Affordable housing in Jacksonville: Facts and friction

Jacksonville’s poor and working families need more options, but solutions can spark backlash.

  • By Ric Anderson
  • | 12:00 a.m. March 29, 2024
  • | 4 Free Articles Remaining!
Lofty Asset Management is developing a workforce housing development at 10939 Biscayne Blvd. in North Jacksonville. The Jacksonville City Council approved rezoning for the project amid opposition from neighbors, who raised concerns about traffic, crime and the appearance of the development, which would rent from $1,000 to $1,500 a month.
Lofty Asset Management is developing a workforce housing development at 10939 Biscayne Blvd. in North Jacksonville. The Jacksonville City Council approved rezoning for the project amid opposition from neighbors, who raised concerns about traffic, crime and the appearance of the development, which would rent from $1,000 to $1,500 a month.
Lofty Asset Management
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Over two Tuesday nights in February, the Jacksonville City Council engaged in one of its more contentious debates since the board was reshuffled in last year’s elections. 

The subject was a proposed workforce housing development at 10939 Biscayne Blvd. 

On an undeveloped 5.4-acre property, developer Lisa Massis of Lofty Asset Management requested rezoning to allow for construction of a two-story multifamily building.

In hearings that together lasted five and a half hours, Council members heard complaints about the project from dozens of residents from the predominantly Black community surrounding the site. Speaker after speaker called the project unattractive and said it would bring crime and trash to the neighborhood while reducing their property values.

Developer Lisa Massis of Lofty Asset Management speaks with residents near her planned workforce housing project in North Jacksonville on Biscayne Boulevard during a community meeting in October.

Massis, her team and her attorney, state Rep. Wyman Duggan, countered that the project would provide durable, sustainable and safe housing at below-market rates to working families in Northwest and North Jacksonville. 

By the time the Council approved rezoning for the project on a split vote, the debate among board members had touched on racism and complaints that some Council members were deaf to the neighbors’ concerns.

“Yeah, I feel like this has become a Black-versus-white issue,” Council member Reggie Gaffney Jr. said. 

Reggie Gaffney Jr.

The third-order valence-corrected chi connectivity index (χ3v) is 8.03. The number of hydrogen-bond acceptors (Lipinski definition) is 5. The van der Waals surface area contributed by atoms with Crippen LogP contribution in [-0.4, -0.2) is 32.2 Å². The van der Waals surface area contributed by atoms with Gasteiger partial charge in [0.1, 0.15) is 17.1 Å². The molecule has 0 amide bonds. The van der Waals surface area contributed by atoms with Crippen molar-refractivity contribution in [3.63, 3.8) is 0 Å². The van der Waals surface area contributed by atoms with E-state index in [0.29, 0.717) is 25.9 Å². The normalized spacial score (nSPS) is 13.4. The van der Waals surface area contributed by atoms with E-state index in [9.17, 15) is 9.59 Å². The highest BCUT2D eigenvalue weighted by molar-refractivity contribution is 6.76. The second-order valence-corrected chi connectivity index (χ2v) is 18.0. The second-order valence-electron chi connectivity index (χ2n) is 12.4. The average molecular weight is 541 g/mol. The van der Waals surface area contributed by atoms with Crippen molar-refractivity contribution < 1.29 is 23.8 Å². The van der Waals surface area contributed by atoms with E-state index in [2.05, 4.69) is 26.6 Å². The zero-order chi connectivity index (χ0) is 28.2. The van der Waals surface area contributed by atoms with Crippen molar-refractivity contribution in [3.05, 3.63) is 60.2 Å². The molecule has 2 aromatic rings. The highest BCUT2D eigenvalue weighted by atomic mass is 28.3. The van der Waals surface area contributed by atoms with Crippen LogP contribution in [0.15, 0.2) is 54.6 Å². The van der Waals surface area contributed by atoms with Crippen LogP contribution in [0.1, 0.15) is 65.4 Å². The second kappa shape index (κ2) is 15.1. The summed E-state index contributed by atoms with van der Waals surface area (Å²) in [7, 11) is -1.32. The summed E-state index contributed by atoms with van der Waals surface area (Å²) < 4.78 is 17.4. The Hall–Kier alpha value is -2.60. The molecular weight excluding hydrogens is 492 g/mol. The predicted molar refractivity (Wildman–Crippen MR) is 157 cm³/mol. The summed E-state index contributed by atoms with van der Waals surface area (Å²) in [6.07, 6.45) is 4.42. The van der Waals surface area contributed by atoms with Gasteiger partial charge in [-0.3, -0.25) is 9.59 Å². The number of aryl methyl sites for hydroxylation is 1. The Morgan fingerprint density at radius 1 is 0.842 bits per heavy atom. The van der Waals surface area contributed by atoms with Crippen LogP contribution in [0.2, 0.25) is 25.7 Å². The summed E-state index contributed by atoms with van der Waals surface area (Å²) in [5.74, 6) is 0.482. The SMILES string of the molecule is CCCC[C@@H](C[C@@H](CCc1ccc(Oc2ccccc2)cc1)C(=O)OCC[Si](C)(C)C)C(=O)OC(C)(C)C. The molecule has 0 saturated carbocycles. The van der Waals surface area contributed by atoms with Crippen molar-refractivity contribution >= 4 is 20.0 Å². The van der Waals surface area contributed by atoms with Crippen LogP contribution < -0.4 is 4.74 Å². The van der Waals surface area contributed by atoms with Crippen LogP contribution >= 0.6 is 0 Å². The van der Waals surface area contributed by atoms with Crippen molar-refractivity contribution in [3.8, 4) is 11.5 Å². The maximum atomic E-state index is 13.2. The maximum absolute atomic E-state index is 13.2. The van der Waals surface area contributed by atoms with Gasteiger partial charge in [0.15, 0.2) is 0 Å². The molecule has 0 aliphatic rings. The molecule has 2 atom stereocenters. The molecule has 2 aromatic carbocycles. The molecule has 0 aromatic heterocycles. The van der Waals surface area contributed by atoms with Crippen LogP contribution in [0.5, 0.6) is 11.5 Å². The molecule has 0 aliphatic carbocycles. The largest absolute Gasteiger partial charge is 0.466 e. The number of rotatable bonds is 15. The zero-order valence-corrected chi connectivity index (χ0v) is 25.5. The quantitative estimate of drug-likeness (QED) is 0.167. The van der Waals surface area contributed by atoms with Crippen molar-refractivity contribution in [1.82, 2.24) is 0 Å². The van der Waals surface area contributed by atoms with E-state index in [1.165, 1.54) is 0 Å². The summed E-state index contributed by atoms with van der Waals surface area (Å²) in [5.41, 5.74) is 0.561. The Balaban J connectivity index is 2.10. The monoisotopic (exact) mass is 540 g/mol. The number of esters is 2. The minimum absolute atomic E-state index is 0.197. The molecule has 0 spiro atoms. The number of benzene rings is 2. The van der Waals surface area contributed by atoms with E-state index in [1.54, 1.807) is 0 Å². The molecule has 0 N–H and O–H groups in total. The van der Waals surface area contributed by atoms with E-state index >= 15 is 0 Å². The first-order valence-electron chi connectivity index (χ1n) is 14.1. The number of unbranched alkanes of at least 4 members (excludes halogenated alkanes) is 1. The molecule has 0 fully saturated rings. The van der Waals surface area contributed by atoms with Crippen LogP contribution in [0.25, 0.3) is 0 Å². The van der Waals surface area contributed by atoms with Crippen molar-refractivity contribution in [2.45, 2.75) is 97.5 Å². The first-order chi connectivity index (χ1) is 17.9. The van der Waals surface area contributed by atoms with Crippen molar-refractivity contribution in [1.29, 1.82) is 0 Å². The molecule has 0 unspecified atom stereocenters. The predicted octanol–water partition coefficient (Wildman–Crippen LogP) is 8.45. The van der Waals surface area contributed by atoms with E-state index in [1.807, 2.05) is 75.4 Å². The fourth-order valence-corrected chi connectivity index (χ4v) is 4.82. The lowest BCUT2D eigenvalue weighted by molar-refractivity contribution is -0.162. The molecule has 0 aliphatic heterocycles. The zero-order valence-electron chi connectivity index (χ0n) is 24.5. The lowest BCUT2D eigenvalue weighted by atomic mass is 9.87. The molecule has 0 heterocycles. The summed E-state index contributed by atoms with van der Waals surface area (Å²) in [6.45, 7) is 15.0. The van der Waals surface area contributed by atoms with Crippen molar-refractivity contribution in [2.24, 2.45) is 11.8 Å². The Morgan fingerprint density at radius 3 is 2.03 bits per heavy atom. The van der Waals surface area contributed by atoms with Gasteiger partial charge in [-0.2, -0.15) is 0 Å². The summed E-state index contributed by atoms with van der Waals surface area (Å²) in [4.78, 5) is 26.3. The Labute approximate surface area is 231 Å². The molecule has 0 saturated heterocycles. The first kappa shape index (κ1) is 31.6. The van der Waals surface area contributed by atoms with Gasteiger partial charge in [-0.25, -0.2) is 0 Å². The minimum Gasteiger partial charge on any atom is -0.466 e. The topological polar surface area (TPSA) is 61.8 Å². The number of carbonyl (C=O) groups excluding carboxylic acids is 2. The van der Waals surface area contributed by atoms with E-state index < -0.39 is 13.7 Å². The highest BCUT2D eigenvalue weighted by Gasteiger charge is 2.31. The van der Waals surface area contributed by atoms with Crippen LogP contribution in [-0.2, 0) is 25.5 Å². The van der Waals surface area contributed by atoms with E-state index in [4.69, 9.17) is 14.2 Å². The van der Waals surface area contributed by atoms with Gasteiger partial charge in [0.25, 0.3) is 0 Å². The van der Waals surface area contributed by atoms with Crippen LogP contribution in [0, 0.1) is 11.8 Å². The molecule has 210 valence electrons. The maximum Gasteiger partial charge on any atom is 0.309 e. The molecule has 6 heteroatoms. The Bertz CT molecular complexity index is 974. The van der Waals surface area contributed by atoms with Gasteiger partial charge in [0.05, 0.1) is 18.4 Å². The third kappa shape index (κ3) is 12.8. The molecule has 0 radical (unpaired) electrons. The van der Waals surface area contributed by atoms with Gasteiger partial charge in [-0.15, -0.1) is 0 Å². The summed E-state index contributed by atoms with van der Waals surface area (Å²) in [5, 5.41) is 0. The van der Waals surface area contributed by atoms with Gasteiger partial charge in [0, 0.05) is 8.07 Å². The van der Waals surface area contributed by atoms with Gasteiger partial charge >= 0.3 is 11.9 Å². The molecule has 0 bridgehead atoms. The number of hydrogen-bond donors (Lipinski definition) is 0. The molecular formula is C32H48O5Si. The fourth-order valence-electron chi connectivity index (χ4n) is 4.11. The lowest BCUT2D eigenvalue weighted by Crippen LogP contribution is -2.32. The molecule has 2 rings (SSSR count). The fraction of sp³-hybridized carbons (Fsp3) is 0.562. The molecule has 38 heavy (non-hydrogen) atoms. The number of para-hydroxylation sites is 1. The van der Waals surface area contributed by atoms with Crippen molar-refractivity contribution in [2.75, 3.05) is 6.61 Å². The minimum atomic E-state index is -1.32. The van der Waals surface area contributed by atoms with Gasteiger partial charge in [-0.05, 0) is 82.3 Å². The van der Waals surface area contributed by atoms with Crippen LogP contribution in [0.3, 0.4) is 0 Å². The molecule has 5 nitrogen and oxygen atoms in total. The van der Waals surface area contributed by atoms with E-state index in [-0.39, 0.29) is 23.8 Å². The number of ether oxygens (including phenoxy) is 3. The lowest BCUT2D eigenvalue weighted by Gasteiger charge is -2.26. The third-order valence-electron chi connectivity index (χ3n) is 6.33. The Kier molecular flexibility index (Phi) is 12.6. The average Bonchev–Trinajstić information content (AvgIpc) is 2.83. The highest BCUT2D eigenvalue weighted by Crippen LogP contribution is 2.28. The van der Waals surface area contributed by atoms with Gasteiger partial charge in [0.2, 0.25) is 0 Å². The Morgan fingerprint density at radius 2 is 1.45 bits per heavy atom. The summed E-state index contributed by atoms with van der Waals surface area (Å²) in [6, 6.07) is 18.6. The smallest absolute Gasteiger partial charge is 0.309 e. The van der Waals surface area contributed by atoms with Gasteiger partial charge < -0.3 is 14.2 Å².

At the base of the discussion were questions that Jacksonville increasingly faces as it grows. 

With workforce and affordable housing in demand and developers buying property in or near established single-family neighborhoods to meet that demand, the questions included where those projects should be built, how much sway should nearby residents hold in the approval process and where a developer’s property rights end. 

What wasn’t up for debate was Jacksonville’s need for affordable housing, which is prompting developers to seek properties for attainable housing in various parts of the metro area. 

For any number of reasons a developer might be attracted to a parcel – its zoning, its affordability, its proximity to employers or schools and shopping districts – it’s not unusual for below-market housing projects to be proposed near single-family residences. 

With those factors in place, and with the historic tendency of affordable housing projects drawing resistance from neighborhoods, it’s almost certain that the Biscayne Boulevard project won’t be the last to spark heated discussions in Jacksonville.

The need for affordable housing

According to an August 2023 report from Mayor Donna Deegan’s affordable housing subcommittee, 40% of Jacksonville households earn incomes below 80% of the area median income, the cutoff between low- and moderate-income housing. 

Thirty-eight percent of households, or 147,200 total, were on the Jacksonville Housing Authority’s waiting list for subsidized housing, and the report cited an estimate that Jacksonville is short more than 35,000 units of attainable housing.

Meanwhile, the median home sale price across the Jacksonville metro area’s five counties was $389,000 in February, and the national average interest rate of a 30-year fixed-rate mortgage was about 7%, pushing the cost of home ownership out of reach for many households.

The rental market also produces challenges in affordability. 

As reported March 25 by Daily Record news partner Jacksonville Today, a study by showed that Jacksonville experienced the sixth-largest increase in rent in the past year among 50 cities across the U.S.

The study said rent increased 8.2% in Jacksonville to a median of $1,781 per month.

A report last year by Florida Atlantic University and two other schools showed that a Jacksonville family would need to earn almost $71,000 to comfortably afford the area’s average rent, which at that time was about $1,750. The median household income at that time was about $58,000. 

Joe Carlucci